Springtime in the U.S. brings with it warmer weather, new growth -- and a lot of uncertainty for millions of high school seniors and their parents, who are anxiously awaiting acceptance or rejection notices from colleges.
Last autumn, according to National Center for Education Statistics, 21 million students were enrolled at American colleges and universities, an increase of about 5.7 million compared to fall of 2000.
But a new study reveals a surprising disconnect between college-bound teenagers and their parents, over just who will be footing the bill for those higher education costs.
The Teens and Personal Finance survey, conducted annually on behalf of Junior Achievement USA and the Allstate Foundation, reached out to around 800 U.S. teenagers ages 13 to 18, as well as 800 U.S. adults ages 18 and older. For the first time in the poll's 16-year history, the 2015 survey was expanded to include parents.
And this year it found that while nearly half of the teens surveyed thought their parents would help to pay for their college education, only 16 percent of parents of teens say they're planning to finance that post-secondary education.
"Based on this year's findings, it is obvious that parents and teens need to have honest conversations about money management, including paying for college," Jack Kosakowski, president and chief executive officer of Junior Achievement USA, said in a press statement.
"Together as a family, it is important to develop a plan for life after high school -- whatever that looks like for your family," he added.
The survey also suggests that parents need to do a better job when it comes to educating their children about finances and money management skills. While 84 percent of the teen respondents said they look to their parents for such information, more than a third of the parents surveyed said they don't discuss financial matters with their children, preferring instead to "let kids be kids."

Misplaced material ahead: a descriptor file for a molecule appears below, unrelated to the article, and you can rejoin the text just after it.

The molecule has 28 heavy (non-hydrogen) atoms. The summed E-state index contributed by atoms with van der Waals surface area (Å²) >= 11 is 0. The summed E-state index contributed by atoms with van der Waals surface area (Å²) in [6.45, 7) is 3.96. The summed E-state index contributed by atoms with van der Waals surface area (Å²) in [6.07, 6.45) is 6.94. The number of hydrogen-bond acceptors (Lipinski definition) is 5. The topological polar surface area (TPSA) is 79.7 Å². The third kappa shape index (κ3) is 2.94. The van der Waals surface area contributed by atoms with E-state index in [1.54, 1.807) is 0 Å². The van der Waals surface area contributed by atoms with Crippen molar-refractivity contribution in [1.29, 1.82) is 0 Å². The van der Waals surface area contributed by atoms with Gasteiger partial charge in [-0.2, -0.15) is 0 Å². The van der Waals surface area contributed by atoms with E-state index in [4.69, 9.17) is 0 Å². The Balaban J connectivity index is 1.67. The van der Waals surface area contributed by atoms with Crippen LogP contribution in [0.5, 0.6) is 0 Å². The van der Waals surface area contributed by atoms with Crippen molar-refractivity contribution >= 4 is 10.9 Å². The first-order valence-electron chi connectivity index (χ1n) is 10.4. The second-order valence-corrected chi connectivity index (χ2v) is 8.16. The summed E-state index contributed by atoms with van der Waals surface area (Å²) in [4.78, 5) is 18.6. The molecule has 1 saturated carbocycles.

And there also appears to be a gender gap when it comes to parents talking with their children about money. Parents are nearly twice as likely to talk to their teen sons about money management than to their daughters. And when it comes to discussions about paying for college, 34 percent of teen boys said they'd spoken with their parents about the subject, compared to 23 percent of teen girls surveyed.
"This year's survey clearly shows parents play a critical role in helping their kids understand how to manage money and become financially savvy," said Jim Haskins, executive vice president, Allstate, and board member of Junior Achievement of Chicago. "Talking with our kids about money management at an early age prepares them to more confidently handle financial decisions in the future."
for more features.